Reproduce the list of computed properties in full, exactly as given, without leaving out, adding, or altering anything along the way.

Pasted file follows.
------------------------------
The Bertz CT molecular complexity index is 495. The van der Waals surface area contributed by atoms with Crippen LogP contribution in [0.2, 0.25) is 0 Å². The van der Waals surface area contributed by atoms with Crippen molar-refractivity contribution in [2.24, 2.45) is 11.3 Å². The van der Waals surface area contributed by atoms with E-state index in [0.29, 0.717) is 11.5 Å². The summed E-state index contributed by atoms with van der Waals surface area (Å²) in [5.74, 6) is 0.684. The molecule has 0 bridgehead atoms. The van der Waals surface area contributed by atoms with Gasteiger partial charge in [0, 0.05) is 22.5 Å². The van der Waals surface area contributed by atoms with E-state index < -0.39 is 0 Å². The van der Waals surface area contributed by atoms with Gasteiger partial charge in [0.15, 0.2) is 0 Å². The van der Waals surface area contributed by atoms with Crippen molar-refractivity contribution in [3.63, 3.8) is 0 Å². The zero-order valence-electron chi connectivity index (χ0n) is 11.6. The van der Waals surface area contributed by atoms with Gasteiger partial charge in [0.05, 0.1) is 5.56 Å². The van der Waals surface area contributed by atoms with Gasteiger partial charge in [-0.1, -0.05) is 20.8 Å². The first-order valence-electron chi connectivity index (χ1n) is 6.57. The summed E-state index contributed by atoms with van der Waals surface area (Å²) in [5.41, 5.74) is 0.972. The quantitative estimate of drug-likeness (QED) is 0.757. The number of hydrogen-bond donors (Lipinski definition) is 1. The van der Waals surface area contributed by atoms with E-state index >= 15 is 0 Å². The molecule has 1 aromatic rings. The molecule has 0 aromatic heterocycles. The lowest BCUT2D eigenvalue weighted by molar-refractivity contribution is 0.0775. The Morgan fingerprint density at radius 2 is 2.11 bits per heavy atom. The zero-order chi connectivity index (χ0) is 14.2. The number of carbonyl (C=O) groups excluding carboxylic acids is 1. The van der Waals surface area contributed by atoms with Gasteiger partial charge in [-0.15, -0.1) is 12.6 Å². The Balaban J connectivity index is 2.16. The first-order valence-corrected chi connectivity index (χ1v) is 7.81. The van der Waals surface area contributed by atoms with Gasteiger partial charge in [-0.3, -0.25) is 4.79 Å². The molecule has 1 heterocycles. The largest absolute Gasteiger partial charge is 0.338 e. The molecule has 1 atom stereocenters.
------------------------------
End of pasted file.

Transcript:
The Bertz CT molecular complexity index is 495. The van der Waals surface area contributed by atoms with Crippen LogP contribution in [0.2, 0.25) is 0 Å². The van der Waals surface area contributed by atoms with Crippen molar-refractivity contribution in [2.24, 2.45) is 11.3 Å². The van der Waals surface area contributed by atoms with E-state index in [0.29, 0.717) is 11.5 Å². The summed E-state index contributed by atoms with van der Waals surface area (Å²) in [5.74, 6) is 0.684. The molecule has 0 bridgehead atoms. The van der Waals surface area contributed by atoms with Gasteiger partial charge in [0, 0.05) is 22.5 Å². The van der Waals surface area contributed by atoms with E-state index < -0.39 is 0 Å². The van der Waals surface area contributed by atoms with Gasteiger partial charge in [0.15, 0.2) is 0 Å². The van der Waals surface area contributed by atoms with Crippen molar-refractivity contribution in [3.63, 3.8) is 0 Å². The zero-order valence-electron chi connectivity index (χ0n) is 11.6. The van der Waals surface area contributed by atoms with Gasteiger partial charge in [0.05, 0.1) is 5.56 Å². The van der Waals surface area contributed by atoms with Gasteiger partial charge in [-0.1, -0.05) is 20.8 Å². The first-order valence-electron chi connectivity index (χ1n) is 6.57. The summed E-state index contributed by atoms with van der Waals surface area (Å²) in [5.41, 5.74) is 0.972. The quantitative estimate of drug-likeness (QED) is 0.757. The number of hydrogen-bond donors (Lipinski definition) is 1. The van der Waals surface area contributed by atoms with E-state index >= 15 is 0 Å². The molecule has 1 aromatic rings. The molecule has 0 aromatic heterocycles. The lowest BCUT2D eigenvalue weighted by molar-refractivity contribution is 0.0775. The Morgan fingerprint density at radius 2 is 2.11 bits per heavy atom. The zero-order chi connectivity index (χ0) is 14.2. The number of carbonyl (C=O) groups excluding carboxylic acids is 1. The van der Waals surface area contributed by atoms with Gasteiger partial charge in [-0.15, -0.1) is 12.6 Å². The Balaban J connectivity index is 2.16. The first-order valence-corrected chi connectivity index (χ1v) is 7.81. The van der Waals surface area contributed by atoms with Gasteiger partial charge in [-0.3, -0.25) is 4.79 Å². The molecule has 1 heterocycles. The largest absolute Gasteiger partial charge is 0.338 e. The molecule has 1 atom stereocenters.